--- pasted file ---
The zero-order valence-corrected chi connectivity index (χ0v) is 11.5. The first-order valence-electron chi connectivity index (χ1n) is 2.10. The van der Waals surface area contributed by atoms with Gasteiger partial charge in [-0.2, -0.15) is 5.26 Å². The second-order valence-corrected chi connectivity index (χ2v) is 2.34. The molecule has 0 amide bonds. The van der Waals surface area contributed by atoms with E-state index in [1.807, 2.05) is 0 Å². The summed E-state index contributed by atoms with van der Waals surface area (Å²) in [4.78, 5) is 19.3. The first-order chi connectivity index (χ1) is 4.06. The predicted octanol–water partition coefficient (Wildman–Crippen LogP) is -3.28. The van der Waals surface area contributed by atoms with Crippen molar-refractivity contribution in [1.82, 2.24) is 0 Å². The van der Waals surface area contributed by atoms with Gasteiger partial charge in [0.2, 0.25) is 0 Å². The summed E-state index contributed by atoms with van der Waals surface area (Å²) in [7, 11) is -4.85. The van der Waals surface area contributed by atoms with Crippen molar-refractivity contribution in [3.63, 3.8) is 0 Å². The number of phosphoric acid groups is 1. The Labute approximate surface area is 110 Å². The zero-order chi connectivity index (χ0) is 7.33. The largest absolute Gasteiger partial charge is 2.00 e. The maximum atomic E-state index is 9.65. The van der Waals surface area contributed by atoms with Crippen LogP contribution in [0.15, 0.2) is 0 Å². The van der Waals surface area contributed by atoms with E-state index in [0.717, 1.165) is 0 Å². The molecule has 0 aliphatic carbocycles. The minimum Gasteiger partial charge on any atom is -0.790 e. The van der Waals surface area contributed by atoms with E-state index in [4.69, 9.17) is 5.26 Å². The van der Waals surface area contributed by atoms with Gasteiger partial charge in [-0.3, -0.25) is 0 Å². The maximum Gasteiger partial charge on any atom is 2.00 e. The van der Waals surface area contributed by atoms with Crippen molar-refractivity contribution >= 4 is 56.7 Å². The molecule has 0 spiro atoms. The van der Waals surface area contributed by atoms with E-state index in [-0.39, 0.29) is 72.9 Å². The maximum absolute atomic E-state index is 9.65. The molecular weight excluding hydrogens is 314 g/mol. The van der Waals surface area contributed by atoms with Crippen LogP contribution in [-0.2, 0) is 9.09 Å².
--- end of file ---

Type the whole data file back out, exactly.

The zero-order valence-corrected chi connectivity index (χ0v) is 11.5. The first-order valence-electron chi connectivity index (χ1n) is 2.10. The van der Waals surface area contributed by atoms with Gasteiger partial charge in [-0.2, -0.15) is 5.26 Å². The second-order valence-corrected chi connectivity index (χ2v) is 2.34. The molecule has 0 amide bonds. The van der Waals surface area contributed by atoms with E-state index in [1.807, 2.05) is 0 Å². The summed E-state index contributed by atoms with van der Waals surface area (Å²) in [4.78, 5) is 19.3. The first-order chi connectivity index (χ1) is 4.06. The predicted octanol–water partition coefficient (Wildman–Crippen LogP) is -3.28. The van der Waals surface area contributed by atoms with Crippen molar-refractivity contribution in [1.82, 2.24) is 0 Å². The van der Waals surface area contributed by atoms with Gasteiger partial charge in [0.2, 0.25) is 0 Å². The summed E-state index contributed by atoms with van der Waals surface area (Å²) in [7, 11) is -4.85. The van der Waals surface area contributed by atoms with Crippen molar-refractivity contribution in [3.63, 3.8) is 0 Å². The number of phosphoric acid groups is 1. The Labute approximate surface area is 110 Å². The zero-order chi connectivity index (χ0) is 7.33. The largest absolute Gasteiger partial charge is 2.00 e. The maximum atomic E-state index is 9.65. The van der Waals surface area contributed by atoms with Crippen LogP contribution in [0.15, 0.2) is 0 Å². The van der Waals surface area contributed by atoms with E-state index in [0.717, 1.165) is 0 Å². The molecule has 0 aliphatic carbocycles. The minimum Gasteiger partial charge on any atom is -0.790 e. The van der Waals surface area contributed by atoms with E-state index in [4.69, 9.17) is 5.26 Å². The van der Waals surface area contributed by atoms with Gasteiger partial charge in [-0.3, -0.25) is 0 Å². The maximum Gasteiger partial charge on any atom is 2.00 e. The van der Waals surface area contributed by atoms with Crippen molar-refractivity contribution >= 4 is 56.7 Å². The molecule has 0 spiro atoms. The van der Waals surface area contributed by atoms with E-state index in [-0.39, 0.29) is 72.9 Å². The maximum absolute atomic E-state index is 9.65. The molecular weight excluding hydrogens is 314 g/mol. The van der Waals surface area contributed by atoms with Crippen LogP contribution in [-0.2, 0) is 9.09 Å².